From Employee to Entrepreneur

Employee to entrepreneur

Everyone wants to be an entrepreneur or at least in love with the idea of being one. That is, until they realize that working for yourself isn’t as easy as working for someone else. Working for yourself requires a different type of discipline. When you work a job you’re expected to follow certain rules and commitments. When rules/commitments are violated there are consequence one will have to deal with like being fired. Knowing that you may loose your job is motivation enough to show up to work on time.

When you are an entrepreneur who will hold you accountable for breaking the rules/commitments ? Who will fire you when you decide to go to lunch with friends instead of working on your task for the day? As an employee you show up for work and you do your best in hopes of a promotion or a raise. As an entrepreneur you show up for work and work your ass off more than an employee would ever and it may not pay off for years.

The Best Entrepreneur

As you transition from employee to entrepreneur. You will realize that in essence you’re just an employee for your own company. The same qualities as an employee you possessed you must keep in order to be able to make the transition into true entrepreneurship. When first starting a Business you must have the same discipline as you did as an employee. That includes being on time and staying for the entire work schedule. That means no skipping work to lunch with friends ( I learned the hard way).

So how do you make the transition from employee to entrepreneur? Set a schedule and stick to it. Unless it is a family emergency stick to your schedule like you would for a job. This is crucial. I see a lot of people fail at entrepreneurship because they are careless with their work time. They don’t Create realistic schedules and stick to them.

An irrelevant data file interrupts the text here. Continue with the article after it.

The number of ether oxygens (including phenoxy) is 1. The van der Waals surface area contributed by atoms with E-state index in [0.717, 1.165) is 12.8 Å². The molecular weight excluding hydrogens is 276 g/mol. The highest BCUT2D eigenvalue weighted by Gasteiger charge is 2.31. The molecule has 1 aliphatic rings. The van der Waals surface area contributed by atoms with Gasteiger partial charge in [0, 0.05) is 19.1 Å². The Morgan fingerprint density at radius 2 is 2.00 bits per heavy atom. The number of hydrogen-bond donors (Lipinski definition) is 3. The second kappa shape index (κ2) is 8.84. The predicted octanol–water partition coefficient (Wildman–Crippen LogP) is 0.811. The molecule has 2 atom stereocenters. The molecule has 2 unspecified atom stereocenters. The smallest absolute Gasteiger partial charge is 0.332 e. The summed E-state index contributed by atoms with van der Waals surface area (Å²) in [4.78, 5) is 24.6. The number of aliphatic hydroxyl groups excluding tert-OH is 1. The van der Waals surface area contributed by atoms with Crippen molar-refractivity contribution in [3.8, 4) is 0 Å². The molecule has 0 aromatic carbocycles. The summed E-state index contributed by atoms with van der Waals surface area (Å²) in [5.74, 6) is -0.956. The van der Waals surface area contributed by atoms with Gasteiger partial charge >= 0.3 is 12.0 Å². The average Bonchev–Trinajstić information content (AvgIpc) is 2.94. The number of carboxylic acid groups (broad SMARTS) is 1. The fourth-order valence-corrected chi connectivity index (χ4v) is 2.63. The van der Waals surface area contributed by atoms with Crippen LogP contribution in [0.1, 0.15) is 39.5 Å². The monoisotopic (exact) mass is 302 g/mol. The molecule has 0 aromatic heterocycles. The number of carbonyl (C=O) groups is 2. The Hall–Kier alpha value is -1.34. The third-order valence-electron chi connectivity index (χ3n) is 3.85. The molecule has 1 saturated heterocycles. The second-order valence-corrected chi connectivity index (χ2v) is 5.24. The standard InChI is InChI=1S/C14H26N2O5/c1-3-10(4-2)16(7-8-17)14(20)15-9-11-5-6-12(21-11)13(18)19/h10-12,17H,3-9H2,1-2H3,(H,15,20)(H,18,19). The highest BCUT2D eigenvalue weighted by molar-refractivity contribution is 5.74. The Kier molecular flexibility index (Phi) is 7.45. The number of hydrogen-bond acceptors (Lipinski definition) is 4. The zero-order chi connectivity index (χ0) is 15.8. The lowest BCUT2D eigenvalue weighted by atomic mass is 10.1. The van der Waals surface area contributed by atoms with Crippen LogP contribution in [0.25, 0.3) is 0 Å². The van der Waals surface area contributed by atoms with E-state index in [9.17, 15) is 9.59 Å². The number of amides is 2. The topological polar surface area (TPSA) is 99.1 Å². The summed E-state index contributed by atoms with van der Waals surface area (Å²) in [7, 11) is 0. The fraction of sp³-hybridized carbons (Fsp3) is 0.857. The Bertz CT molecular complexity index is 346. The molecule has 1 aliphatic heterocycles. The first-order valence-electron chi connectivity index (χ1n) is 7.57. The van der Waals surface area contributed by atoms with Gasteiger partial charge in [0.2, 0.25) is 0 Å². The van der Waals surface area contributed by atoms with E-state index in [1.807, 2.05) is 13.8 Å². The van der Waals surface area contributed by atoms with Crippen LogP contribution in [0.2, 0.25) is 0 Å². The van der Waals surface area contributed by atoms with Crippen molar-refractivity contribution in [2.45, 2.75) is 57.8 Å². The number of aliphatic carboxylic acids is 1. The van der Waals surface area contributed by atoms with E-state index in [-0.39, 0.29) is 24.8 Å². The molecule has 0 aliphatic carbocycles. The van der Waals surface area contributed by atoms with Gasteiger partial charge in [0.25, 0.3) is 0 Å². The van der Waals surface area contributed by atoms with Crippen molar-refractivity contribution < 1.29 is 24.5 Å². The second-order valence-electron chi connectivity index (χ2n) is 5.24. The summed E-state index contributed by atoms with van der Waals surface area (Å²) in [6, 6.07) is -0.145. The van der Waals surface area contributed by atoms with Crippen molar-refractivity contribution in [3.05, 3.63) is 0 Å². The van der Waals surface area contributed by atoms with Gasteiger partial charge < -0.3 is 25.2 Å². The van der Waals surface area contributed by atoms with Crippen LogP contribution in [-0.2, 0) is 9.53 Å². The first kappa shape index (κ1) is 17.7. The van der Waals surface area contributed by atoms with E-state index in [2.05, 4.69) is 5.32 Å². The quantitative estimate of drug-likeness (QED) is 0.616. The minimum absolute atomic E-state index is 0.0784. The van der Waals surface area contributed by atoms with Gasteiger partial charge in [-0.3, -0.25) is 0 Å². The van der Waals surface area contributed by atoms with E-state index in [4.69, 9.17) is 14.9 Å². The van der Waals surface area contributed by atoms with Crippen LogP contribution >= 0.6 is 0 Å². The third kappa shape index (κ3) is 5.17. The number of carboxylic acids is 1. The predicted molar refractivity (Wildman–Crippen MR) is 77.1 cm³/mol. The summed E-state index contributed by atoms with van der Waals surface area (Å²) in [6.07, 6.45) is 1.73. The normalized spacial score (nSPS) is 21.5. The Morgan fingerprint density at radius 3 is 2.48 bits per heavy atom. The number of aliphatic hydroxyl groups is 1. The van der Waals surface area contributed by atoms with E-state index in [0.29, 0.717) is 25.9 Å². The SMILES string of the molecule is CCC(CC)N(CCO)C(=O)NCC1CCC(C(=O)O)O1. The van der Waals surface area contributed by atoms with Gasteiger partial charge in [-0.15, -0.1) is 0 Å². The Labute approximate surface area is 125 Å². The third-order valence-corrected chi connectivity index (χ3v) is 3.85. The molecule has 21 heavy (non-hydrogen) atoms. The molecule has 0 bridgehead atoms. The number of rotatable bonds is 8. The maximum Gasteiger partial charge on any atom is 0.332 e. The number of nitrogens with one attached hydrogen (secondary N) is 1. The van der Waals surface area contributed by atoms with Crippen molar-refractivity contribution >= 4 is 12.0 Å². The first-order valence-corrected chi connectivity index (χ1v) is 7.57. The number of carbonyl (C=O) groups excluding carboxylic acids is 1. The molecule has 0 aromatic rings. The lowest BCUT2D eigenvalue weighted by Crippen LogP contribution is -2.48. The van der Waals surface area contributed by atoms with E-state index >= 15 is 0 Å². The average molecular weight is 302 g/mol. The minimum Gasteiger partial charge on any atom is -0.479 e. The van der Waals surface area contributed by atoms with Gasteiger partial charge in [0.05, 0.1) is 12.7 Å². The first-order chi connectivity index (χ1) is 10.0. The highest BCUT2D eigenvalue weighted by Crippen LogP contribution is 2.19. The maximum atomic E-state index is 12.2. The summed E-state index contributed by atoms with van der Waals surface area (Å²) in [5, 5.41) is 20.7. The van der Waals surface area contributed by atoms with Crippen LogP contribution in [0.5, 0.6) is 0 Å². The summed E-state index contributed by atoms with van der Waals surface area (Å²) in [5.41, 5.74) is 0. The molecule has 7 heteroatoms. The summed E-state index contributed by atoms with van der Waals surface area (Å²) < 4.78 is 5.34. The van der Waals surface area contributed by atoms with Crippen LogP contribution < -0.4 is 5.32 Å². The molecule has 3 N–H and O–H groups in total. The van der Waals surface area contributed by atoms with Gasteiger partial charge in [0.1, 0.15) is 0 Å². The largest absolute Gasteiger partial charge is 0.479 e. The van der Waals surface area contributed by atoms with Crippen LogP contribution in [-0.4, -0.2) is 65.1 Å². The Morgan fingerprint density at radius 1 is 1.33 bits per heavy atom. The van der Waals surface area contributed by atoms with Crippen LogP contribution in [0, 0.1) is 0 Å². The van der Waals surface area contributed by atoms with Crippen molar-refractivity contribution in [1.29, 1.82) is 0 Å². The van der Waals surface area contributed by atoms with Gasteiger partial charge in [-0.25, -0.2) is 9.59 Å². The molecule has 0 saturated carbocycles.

Create a realistic daily, weekly and monthly task manager. I keep saying the word realistic because you know what you can accomplish. So be real with yourself and you’ll get more done. Next way to transition smoothly is creating a financial plan. Set a daily, weekly, monthly get that down to a T before setting a yearly one. Once ready then set yearly.

The Entrepreneur Employee

Learn to work and understand how every position of your business works. Spend at least 6 months working each position. You may not be the best at every position but at least understand the work of the position. Know what it requires and be able to cover when you lack the help. knowing what each position takes will help you better understand the type of employee that will be the best fit. Learning to work every position will be your best life line. When someone quits unexpectedly or calls off business won’t have such a negative impact. That’s because you’ll always be able fill in.

New Entrepreneurs don’t like to think of negative risk. We like to be optimistic and only focus on the positive. Well, as an employee you didn’t have to worry or even think about loss or negative risk. All you had to do was show up. But as you transition you must add a loss/risk factor. Have a budget to cover the loss so the business can still incline.

Create a strategy for your business. I prefer a strategy over a plan. I’m not saying don’t have a plan but make sure you create a strategy and stick to it. There is a big difference between a plan and a strategy. When you have a plan and things aren’t going according to it. You have to go back to the drawing board starting over to create a new plan. A strategy allows for a natural flow of thought and continual momentum that builds until success is reached and expectations are blown out of the water.

Never Let Your Inner Employee Die

It will save your business

Never let the spirit of your inner employee die. It will save your business many of nights. As an entrepreneur there is no high horse or ego. Your inner employee is the real MVP!